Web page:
Powell and Loy are Steve and Susan Ireland, a married couple who are celebrating their fourth anniversary. They are happily married to an absurd degree, with the only fly in the ointment being Susan's annoying mother, Mrs. Cooper, who hates Steve.
Naturally, they break up. A series of comic misunderstandings on their anniversary, mostly dealing with the presence of Steve's old girlfriend Isobel (Gail Patrick), now their new neighbor, lead to Susan walking out. She takes up with another neighbor, champion archer Ward Willoughby (Jack Carson), while waiting out the necessary period to get a divorce. Steve is helpless to prevent the divorce, until his lawyer reminds him of one legal loophole: a spouse judged to be insane cannot be party to a divorce. Comic hijinx ensue as Steve sets out to convince the world that he is crazy in order to hold on to Susan.
Elisha Cook Jr. has a small role as the elevator operator.
- As You Know: Mrs. Cooper identifies herself to the audience by giving Steve the ugly rug and saying "Best love from mother-in-law."
- Buffy Speak: Susan describes Ward Willoughby as a champion "bow-and-arrower".
- Chekhov's Gunman: Steve's insanity act at the party impresses a Funny Foreigner. The funny foreigner is later revealed to be one Dr. Klugle—the psychiatrist who is head of the "Lunacy Board" that will determine if Steve needs to be institutionalized.
- Diagonal Billing: How Powell and Loy are presented in the opening titles; this was one of the first movies ever made to use this trope.
- Disguised in Drag: Having escaped from the insane asylum, and being hunted by the police, Steve dons women's clothing and claims to be his own sister. He shaves off his mustache in the process, marking the only time in William Powell's 30-year movie career where he appeared without it.
- Divorce Is Temporary: Steve goes to all sorts of wacky madcap extremes to save his marriage to Susan.
- Elevator Failure: Steve gets trapped in an elevator with Isobel (and the elevator operator, played by Elisha Cook Jr.). It's an extended comedy sequence in itself as Steve gets his head stuck in the elevator door and Isobel has to clamber up over him to get out, but it's part of the whole breakup as Steve's succession of white lies winds up convincing Susan that he cheated on her.
- Fanservice: An extended sequence in the Ireland home where Susan is wearing nothing but a snugly fitting nightie.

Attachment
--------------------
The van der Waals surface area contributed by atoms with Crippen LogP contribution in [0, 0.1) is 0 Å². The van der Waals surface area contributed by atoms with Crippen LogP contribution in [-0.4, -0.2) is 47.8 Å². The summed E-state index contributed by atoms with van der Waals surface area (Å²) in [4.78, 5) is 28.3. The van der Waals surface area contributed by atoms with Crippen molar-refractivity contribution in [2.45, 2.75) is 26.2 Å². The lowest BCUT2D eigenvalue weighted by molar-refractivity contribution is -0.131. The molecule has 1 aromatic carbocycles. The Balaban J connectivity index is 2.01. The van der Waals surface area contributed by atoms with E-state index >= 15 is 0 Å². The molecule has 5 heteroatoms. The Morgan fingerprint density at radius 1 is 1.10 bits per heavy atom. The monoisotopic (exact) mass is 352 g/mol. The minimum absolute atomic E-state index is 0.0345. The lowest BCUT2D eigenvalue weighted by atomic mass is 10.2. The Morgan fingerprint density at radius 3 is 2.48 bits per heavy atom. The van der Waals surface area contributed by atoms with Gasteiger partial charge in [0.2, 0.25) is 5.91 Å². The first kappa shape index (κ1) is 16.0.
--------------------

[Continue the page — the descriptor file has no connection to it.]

- Gone Horribly Right: Steve gets more than he bargained for when his ruse of feigning madness, meant to stall the divorce, gets him chucked in an insane asylum.
- Happily Married: Absurdly so, as Steve and Susan are the picture of wedded bliss along with a thriving sex life, which makes it surprising when they are broken up so rapidly.
- Naked People Are Funny: Steve accidentally makes his crazy act more convincing when, while clad only in a sheet, he tries to retrieve his watch (a bird flew away with it), and falls out of a tree, losing the sheet in the process.
- No Name Given: Susan's awful mother is never named, even "Mrs. Cooper" comes only from the credits.
- Obnoxious In-Laws: Mrs. Cooper, the worst sort of meddling nosy mother who belittles Steve constantly while giving him awful gifts (the ugly throw rug she delivers in the opening scenes proves important) and generally getting in the way of Steve's relationship with his wife. When the opportunity pops up she is only too eager to force Steve and Susan apart.
- Old Flame: Steve's old girlfriend Isobel, who is now married (she appears to be a Trophy Wife) and is one floor below in the apartment building. She is only too eager to start things back up again with Steve despite both of them being married to others.
- Operation: Jealousy: Susan sets out to kiss Isobel's husband to make Steve jealous, but winds up going to the wrong apartment and meeting Ward Willoughby.
- Romantic False Lead: Ward Willoughby, present to be an obstacle to the reunion of Steve and Susan.
- Rom Com Job: Steve's an architect.
- Screwball Comedy: Wacky humor based on comic misunderstandings, as Steve blunders into a divorce suit and then has to scramble to win his wife back.
- Sleeping Single: Like most movie couples of the era Steve and Isobel sleep in separate beds. It's particularly noticeable here as the whole opening sequence has Steve quite obviously trying to get rid of everyone in the house so he can have sex with his wife.
- Uncle Tomfoolery: Some racist even for 1941 humor as Steve starts pretending he's Abraham Lincoln, and the black man behind the hat check counter believes him.